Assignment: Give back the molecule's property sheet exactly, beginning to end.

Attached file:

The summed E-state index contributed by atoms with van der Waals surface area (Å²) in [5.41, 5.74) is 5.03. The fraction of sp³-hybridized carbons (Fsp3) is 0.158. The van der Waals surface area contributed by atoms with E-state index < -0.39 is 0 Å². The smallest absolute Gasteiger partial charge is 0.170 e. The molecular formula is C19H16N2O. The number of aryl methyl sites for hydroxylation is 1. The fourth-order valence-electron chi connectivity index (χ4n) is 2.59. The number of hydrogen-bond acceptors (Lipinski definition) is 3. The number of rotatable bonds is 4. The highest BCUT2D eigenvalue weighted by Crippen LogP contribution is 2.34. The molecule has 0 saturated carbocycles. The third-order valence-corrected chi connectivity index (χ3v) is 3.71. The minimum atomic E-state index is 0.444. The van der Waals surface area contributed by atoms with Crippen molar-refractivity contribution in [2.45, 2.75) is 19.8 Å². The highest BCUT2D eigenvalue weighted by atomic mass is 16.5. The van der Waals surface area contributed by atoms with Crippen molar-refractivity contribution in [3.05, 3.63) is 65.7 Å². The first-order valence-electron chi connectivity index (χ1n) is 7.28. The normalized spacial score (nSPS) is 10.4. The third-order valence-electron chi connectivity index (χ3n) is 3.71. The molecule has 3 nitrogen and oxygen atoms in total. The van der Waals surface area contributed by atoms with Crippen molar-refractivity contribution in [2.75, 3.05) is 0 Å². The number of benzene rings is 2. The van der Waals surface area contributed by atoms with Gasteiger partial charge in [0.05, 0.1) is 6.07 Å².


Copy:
The summed E-state index contributed by atoms with van der Waals surface area (Å²) in [5.41, 5.74) is 5.03. The fraction of sp³-hybridized carbons (Fsp3) is 0.158. The van der Waals surface area contributed by atoms with E-state index < -0.39 is 0 Å². The smallest absolute Gasteiger partial charge is 0.170 e. The molecular formula is C19H16N2O. The number of aryl methyl sites for hydroxylation is 1. The fourth-order valence-electron chi connectivity index (χ4n) is 2.59. The number of hydrogen-bond acceptors (Lipinski definition) is 3. The number of rotatable bonds is 4. The highest BCUT2D eigenvalue weighted by Crippen LogP contribution is 2.34. The molecule has 0 saturated carbocycles. The third-order valence-corrected chi connectivity index (χ3v) is 3.71. The minimum atomic E-state index is 0.444. The van der Waals surface area contributed by atoms with Crippen molar-refractivity contribution in [2.45, 2.75) is 19.8 Å². The highest BCUT2D eigenvalue weighted by atomic mass is 16.5. The van der Waals surface area contributed by atoms with Crippen molar-refractivity contribution in [3.05, 3.63) is 65.7 Å². The first-order valence-electron chi connectivity index (χ1n) is 7.28. The normalized spacial score (nSPS) is 10.4. The third-order valence-electron chi connectivity index (χ3n) is 3.71. The molecule has 3 nitrogen and oxygen atoms in total. The van der Waals surface area contributed by atoms with Crippen molar-refractivity contribution in [2.75, 3.05) is 0 Å². The number of benzene rings is 2. The van der Waals surface area contributed by atoms with Gasteiger partial charge in [0.05, 0.1) is 6.07 Å².